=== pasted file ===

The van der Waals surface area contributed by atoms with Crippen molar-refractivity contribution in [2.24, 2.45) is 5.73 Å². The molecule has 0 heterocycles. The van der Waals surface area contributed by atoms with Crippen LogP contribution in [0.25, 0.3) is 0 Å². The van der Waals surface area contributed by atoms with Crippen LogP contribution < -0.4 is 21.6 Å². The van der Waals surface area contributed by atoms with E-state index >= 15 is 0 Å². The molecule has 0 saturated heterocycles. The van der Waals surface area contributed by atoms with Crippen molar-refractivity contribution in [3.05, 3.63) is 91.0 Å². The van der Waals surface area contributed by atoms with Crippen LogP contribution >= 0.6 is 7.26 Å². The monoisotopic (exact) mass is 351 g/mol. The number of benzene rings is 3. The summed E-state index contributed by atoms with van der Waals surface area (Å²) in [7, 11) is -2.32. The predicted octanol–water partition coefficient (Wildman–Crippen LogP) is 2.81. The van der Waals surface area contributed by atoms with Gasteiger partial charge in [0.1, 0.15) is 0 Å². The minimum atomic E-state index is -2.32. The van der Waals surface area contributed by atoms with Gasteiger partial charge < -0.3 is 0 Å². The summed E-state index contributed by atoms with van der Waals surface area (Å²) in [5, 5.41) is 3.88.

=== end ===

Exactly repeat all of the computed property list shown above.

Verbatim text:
The van der Waals surface area contributed by atoms with Crippen molar-refractivity contribution in [2.24, 2.45) is 5.73 Å². The molecule has 0 heterocycles. The van der Waals surface area contributed by atoms with Crippen LogP contribution in [0.25, 0.3) is 0 Å². The van der Waals surface area contributed by atoms with Crippen LogP contribution < -0.4 is 21.6 Å². The van der Waals surface area contributed by atoms with E-state index >= 15 is 0 Å². The molecule has 0 saturated heterocycles. The van der Waals surface area contributed by atoms with Crippen molar-refractivity contribution in [3.05, 3.63) is 91.0 Å². The van der Waals surface area contributed by atoms with Crippen LogP contribution >= 0.6 is 7.26 Å². The monoisotopic (exact) mass is 351 g/mol. The number of benzene rings is 3. The summed E-state index contributed by atoms with van der Waals surface area (Å²) in [7, 11) is -2.32. The predicted octanol–water partition coefficient (Wildman–Crippen LogP) is 2.81. The van der Waals surface area contributed by atoms with Gasteiger partial charge in [0.1, 0.15) is 0 Å². The minimum atomic E-state index is -2.32. The van der Waals surface area contributed by atoms with Gasteiger partial charge < -0.3 is 0 Å². The summed E-state index contributed by atoms with van der Waals surface area (Å²) in [5, 5.41) is 3.88.